November is National Diabetes Month. Make it your time to take charge of your type 1 or type 2 diabetes for a longer, healthier life.
Preventive care for people with diabetes—and for the risk factors that cause related health problems—has improved significantly over the past 20 years, and people are living longer and better with the disease. But living longer can mean having other health problems longer, too. Good management over a lifetime is the key, starting with the day you’re told you have diabetes.
More than 29 million people in the United States have diabetes, but 1 out of 4 don’t know they have it. Most people with diabetes—9 out of 10—have type 2 diabetes. With type 2 diabetes, your body doesn’t use insulin well and is unable to keep blood sugar at normal levels. If you have any of these risk factors, ask your doctor if you should be tested for diabetes. The sooner you find out, the sooner you can start making healthy changes that will benefit you now and in the future.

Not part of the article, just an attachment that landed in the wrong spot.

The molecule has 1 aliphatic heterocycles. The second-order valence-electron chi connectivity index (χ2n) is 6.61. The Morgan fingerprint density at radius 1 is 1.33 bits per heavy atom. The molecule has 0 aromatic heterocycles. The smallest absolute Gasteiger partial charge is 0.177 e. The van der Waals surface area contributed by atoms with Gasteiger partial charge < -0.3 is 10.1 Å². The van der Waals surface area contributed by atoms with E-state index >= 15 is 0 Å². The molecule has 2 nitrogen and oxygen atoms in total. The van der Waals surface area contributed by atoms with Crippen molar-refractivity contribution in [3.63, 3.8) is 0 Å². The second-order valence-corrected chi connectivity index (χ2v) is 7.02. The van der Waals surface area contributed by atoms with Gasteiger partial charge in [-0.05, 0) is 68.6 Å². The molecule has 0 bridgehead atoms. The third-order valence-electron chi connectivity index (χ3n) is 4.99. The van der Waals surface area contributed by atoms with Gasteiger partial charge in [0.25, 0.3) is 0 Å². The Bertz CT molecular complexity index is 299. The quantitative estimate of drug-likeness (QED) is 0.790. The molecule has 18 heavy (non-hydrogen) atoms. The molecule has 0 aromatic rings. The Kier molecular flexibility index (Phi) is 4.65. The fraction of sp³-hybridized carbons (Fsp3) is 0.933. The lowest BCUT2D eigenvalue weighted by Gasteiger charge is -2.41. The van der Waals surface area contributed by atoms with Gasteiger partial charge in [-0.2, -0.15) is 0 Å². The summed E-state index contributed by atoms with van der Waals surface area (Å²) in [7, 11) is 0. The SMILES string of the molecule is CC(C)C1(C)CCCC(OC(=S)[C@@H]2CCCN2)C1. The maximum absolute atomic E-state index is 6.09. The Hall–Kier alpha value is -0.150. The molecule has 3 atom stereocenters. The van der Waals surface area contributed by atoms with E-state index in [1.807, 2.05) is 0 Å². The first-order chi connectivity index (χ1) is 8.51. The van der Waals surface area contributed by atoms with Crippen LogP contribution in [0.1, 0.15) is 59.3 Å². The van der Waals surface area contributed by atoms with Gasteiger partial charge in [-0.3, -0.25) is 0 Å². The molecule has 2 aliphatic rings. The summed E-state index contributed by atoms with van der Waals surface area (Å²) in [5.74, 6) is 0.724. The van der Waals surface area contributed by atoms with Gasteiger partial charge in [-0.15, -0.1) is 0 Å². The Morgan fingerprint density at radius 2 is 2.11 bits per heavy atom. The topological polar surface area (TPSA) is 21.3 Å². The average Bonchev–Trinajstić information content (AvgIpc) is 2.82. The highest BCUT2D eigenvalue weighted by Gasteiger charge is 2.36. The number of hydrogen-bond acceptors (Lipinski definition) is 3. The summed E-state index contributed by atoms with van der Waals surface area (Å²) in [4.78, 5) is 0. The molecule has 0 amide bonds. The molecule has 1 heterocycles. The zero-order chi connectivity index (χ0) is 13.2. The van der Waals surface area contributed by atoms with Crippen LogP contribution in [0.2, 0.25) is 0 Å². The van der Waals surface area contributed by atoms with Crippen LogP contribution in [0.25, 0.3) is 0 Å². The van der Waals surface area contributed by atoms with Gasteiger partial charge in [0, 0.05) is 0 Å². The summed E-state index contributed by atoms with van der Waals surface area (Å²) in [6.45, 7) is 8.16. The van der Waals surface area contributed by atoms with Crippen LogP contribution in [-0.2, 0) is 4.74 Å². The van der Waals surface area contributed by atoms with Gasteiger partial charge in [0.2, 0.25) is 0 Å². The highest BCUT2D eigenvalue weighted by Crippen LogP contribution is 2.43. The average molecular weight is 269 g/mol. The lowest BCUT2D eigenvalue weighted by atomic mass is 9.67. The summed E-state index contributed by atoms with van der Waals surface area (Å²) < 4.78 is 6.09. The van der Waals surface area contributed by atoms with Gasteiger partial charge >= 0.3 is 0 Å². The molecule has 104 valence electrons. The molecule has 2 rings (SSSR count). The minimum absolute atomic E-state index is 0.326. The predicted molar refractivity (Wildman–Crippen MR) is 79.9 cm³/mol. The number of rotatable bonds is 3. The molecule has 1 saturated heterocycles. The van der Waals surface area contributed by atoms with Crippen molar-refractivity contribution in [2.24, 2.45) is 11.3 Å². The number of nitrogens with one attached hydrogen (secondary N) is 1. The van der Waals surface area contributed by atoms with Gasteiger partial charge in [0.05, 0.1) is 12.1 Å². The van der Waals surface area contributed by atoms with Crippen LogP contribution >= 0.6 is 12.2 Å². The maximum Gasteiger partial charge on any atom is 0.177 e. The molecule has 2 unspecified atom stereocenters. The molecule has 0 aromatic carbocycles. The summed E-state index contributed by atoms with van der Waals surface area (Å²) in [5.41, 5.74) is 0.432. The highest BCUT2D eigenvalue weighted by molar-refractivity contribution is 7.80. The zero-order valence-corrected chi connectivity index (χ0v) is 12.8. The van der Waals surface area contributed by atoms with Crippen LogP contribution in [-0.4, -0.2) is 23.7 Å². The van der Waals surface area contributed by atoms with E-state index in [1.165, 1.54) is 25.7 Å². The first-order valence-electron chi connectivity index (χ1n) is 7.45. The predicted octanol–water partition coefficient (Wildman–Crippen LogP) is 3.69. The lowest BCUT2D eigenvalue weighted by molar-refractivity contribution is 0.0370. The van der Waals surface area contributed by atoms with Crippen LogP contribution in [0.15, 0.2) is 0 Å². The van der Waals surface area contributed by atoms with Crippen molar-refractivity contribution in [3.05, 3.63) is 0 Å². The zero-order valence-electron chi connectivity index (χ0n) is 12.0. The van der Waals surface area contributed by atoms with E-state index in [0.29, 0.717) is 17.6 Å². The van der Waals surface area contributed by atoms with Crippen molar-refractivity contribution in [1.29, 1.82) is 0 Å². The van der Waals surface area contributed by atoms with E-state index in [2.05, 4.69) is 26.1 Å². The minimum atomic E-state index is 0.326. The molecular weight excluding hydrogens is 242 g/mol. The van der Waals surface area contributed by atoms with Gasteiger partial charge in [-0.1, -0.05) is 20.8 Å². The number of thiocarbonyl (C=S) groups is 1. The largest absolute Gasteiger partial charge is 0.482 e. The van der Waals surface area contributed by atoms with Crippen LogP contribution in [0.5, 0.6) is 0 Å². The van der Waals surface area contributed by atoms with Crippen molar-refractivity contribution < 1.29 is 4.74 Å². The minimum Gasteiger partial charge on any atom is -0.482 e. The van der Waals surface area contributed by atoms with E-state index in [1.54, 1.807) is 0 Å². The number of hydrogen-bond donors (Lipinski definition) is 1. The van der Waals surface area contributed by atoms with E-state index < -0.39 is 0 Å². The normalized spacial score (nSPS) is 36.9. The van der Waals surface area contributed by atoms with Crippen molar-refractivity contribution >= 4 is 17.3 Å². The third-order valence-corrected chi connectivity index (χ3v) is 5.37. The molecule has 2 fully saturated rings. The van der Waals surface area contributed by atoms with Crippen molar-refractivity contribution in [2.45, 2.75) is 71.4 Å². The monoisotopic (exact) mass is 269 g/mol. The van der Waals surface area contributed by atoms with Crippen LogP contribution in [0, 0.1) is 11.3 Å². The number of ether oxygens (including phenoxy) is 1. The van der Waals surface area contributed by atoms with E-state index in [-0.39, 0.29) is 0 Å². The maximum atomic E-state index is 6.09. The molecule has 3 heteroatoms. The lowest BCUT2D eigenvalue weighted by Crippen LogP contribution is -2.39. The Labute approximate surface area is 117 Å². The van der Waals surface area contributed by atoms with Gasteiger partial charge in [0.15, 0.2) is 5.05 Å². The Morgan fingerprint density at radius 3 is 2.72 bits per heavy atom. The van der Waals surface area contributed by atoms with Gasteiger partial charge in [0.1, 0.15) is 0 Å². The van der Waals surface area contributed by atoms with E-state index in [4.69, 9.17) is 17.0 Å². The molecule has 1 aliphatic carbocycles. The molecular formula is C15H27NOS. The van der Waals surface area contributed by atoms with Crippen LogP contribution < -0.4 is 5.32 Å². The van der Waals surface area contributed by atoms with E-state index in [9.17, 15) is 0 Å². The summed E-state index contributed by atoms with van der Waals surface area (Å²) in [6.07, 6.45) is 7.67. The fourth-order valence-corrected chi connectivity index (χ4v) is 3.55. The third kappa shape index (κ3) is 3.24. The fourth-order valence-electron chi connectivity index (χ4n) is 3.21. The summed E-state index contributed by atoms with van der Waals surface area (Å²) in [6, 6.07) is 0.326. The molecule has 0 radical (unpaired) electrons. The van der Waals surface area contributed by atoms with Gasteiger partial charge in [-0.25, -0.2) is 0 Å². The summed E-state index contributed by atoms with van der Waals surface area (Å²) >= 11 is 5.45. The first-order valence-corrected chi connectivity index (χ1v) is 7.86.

Risk factors include
- Being overweight.
- Being 45 years or older.
- Having a parent or sibling with type 2 diabetes.
- Being physically active less than 3 times a week.
- Ever having gestational diabetes or giving birth to a baby that weighed more than 9 pounds.
Race and ethnicity also affect your risk. African Americans, Hispanic/Latino Americans, American Indians, Pacific Islanders, and some Asian Americans are at particularly high risk for type 2 diabetes.
Healthy eating is an important—and delicious—part of managing your diabetes.